Purpose: Parent-child conversations about human papillomavirus (HPV) vaccine may provide parents with the opportunity to talk with their daughters about sexual health. We sought to characterize mothers' communication with their adolescent daughters about HPV vaccine. Methods: We surveyed 609 mothers of girls aged between 11 and 20 years living in North Carolina in Fall 2008. We used logistic regression to identify the correlates of mother-daughter communication. Results: Most mothers (81%) reported having discussed HPV vaccine with their daughters. For almost half of these families (47%), discussion of HPV vaccine led to a conversation about sex. This was more common among mothers who believed that their daughters may be sexually active (odds ratio [OR]: 1.88; 95% confidence interval [CI]: 1.25-2.83), had greater knowledge of HPV vaccine (OR: 2.46; 95% CI: 1.07-5.64), lived in urban areas (OR: 1.75; 95% CI: 1.21-2.54), or reported being born-again Christians (OR: 1.74; 95% CI: 1.17-2.58). Most mothers who talked with their daughters about HPV vaccine reported having discussed the reasons for and against getting vaccinated (86%). Mothers most commonly reported having discussed the potential HPV vaccine benefits, usually protection against cervical cancer (56%), and less frequently reported having discussed the perceived disadvantages of HPV vaccine. Conclusions: HPV vaccine conversations may provide opportunities for sexual health promotion and sexually transmitted infection (STI) prevention.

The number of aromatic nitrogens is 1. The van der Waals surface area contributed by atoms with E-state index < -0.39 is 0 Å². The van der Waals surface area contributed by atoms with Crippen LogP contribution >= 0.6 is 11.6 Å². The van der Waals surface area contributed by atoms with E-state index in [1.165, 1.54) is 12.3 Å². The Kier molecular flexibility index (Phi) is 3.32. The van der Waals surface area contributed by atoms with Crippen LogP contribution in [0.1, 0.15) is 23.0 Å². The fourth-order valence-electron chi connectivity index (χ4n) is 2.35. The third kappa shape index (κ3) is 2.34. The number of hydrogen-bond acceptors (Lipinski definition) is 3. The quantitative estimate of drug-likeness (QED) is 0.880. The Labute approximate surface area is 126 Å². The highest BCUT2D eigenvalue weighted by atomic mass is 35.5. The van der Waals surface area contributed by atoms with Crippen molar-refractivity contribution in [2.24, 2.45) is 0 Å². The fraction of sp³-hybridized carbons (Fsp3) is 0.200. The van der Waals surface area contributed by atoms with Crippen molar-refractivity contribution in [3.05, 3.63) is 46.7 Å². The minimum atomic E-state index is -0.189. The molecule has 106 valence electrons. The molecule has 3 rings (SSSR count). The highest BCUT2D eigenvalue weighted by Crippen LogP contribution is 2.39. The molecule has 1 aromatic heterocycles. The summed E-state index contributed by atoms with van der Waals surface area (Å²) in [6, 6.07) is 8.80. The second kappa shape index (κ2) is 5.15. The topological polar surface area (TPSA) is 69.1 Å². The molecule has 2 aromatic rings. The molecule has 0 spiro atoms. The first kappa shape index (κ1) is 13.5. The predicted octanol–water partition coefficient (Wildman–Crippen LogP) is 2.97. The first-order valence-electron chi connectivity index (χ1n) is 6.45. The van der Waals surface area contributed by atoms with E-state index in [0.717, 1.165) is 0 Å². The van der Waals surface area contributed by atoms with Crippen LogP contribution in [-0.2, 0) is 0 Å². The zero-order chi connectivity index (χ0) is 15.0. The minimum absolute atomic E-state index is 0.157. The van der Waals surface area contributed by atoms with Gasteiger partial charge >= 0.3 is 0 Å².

- HPV vaccine
- Parent-child communication
PubMed: MeSH publication types
- Journal Article
- Research Support, N.I.H., Extramural
- Research Support, U.S. Gov't, P.H.S.